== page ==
How To Deal With Pothole Damage As Roads Suffer Winter Damage

Picture of a potholeLast year saw heavy damage to the UK’s roads, thanks to the extended snow, ice and freezing temperatures. This winter looks set to be even worse – already, potholes are springing up everywhere as the big freeze thaws and causes cracks in the road surface to be pounded into holes by passing traffic.

The Institute of Advanced Motorists (IAM) has warned that motorists should be on their guard for potholes when driving and should be aware of the damage that can be caused to wheels, tyres and suspension by hitting a pothole at speed.

How To Get Potholes Fixed

If you have a pothole in your local area, don’t let it go unreported. You can report potholes directly to your local council, but a quicker and more efficient way is to use – new pothole reports are automatically sent to the relevant council and everyone can see which potholes have already been reported.

Once potholes are reported, councils have an obligation to fix them – or payout compensation if they cause damage!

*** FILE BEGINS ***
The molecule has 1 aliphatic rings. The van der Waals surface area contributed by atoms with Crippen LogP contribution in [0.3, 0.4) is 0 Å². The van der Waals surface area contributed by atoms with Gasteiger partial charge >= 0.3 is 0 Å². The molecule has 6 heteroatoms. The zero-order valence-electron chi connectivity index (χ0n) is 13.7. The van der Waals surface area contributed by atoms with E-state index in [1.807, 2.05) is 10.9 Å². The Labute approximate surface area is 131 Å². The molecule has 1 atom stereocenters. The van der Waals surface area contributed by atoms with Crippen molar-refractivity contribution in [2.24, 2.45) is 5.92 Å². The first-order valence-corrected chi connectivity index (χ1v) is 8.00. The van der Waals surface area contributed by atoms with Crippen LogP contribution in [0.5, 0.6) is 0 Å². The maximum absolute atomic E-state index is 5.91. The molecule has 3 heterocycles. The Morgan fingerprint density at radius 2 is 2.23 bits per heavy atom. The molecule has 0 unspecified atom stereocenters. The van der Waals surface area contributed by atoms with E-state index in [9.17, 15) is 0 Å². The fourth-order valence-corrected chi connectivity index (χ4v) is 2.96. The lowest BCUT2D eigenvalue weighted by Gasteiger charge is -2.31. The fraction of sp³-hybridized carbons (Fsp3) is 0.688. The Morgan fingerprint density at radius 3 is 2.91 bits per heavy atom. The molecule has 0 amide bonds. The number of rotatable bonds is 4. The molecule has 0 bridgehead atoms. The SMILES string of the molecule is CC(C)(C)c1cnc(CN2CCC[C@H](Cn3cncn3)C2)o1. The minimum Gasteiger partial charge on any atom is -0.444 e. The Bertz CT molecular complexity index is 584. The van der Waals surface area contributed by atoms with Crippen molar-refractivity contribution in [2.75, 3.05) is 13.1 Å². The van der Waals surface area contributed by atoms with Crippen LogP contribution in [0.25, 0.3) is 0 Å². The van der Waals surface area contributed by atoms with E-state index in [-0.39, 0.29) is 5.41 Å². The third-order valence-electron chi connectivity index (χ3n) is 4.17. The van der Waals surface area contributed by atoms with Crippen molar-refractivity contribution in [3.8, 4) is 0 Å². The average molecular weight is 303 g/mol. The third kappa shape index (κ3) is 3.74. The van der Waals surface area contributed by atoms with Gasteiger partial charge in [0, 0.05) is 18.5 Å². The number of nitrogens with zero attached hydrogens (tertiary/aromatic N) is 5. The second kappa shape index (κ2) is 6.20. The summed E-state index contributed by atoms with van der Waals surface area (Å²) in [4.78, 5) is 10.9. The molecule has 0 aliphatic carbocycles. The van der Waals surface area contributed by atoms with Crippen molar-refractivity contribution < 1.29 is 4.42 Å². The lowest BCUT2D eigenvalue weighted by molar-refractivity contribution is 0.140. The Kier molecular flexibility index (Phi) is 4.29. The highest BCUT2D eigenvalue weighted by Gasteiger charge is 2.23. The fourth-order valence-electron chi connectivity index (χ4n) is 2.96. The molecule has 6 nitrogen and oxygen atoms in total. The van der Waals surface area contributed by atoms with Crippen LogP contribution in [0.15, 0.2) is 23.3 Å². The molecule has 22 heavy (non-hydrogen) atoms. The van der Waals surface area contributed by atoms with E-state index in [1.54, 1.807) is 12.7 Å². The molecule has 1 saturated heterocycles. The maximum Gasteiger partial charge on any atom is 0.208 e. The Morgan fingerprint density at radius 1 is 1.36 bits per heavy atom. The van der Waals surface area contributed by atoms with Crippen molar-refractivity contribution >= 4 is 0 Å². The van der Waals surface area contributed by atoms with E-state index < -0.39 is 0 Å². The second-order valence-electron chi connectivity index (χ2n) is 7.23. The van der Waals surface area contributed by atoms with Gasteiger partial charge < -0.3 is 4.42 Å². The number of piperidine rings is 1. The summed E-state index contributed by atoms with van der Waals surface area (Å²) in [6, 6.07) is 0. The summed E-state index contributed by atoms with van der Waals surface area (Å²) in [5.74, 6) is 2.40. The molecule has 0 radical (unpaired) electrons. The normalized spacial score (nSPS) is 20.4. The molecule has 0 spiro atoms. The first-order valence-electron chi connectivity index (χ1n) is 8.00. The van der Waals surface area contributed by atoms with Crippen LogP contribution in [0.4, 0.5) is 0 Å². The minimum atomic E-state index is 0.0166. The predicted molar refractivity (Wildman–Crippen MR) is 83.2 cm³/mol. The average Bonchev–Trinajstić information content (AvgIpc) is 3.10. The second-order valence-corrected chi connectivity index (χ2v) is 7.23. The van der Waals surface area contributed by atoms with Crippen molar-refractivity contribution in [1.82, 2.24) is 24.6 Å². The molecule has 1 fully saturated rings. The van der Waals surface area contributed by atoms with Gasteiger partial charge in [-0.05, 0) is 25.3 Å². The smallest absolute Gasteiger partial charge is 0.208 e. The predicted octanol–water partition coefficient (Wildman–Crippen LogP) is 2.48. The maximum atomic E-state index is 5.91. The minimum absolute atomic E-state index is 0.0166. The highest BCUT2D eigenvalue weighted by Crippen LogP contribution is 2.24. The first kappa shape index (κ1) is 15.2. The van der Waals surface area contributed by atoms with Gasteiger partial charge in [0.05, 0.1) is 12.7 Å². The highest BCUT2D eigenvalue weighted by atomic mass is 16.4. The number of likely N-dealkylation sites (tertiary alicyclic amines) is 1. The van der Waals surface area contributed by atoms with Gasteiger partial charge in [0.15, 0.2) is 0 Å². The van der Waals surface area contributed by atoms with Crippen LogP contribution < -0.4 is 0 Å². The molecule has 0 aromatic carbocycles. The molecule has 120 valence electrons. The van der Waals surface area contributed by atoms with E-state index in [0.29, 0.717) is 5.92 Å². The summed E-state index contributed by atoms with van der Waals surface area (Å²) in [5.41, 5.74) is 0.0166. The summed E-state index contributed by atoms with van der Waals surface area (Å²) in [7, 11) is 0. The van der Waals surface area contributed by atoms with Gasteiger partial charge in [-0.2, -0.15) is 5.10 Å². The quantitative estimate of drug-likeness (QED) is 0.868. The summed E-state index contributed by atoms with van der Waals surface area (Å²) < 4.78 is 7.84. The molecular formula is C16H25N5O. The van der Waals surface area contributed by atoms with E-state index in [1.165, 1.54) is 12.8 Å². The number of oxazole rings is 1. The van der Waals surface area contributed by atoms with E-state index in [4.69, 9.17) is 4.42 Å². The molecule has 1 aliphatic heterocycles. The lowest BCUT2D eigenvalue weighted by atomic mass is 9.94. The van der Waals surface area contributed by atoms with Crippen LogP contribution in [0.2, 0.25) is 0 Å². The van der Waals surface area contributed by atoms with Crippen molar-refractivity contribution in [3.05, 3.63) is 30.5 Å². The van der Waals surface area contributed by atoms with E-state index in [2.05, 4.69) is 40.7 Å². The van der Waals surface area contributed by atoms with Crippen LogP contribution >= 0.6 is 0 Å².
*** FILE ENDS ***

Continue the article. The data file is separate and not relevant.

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(You can also use it to report other local problems like vandalism and fly tipping.)

Driving Tips To Avoid Pothole Damage

The IAM has put together a selection of tips to help drivers avoid pothole damage. These make good sense and are worth following:

  • Leave plenty of room between you and the vehicle in front so that you can see the road surface before you drive or ride over it
  • If you do hit a pothole, check your tyres once you’ve stopped. Examine the inner as well as the outer tyre wall, which may have been damaged
  • Get the wheel alignment (tracking) checked as well; an impact with a pothole can easily disturb the adjustment, resulting in rapid tyre wear and affecting the car’s handling
  • Potholes can be even more dangerous for cyclists and motorcyclists; give them plenty of room to steer past them. They are entitled to a wobble and would appreciate not having a motorist trying to overtake as they are taking avoiding action
  • Avoid suddenly pulling out to avoid a  pothole – there might be a motorcyclist trying to get past you, or you could enter the path of an oncoming vehicle
  • Potholes tend to reappear in the same place as previous repairs fail – remember where you’ve seen one and expect it to be there again
  • Be extra vigilant on roads with lots of lorries, and around bus stops.  Extra pressure is put on the road surface wherever heavy vehicles stop, start or turn

I would add one more tip to this list – make sure your tyres are correctly inflated. Underinflated tyres are more likely to be damaged by driving through a pothole.

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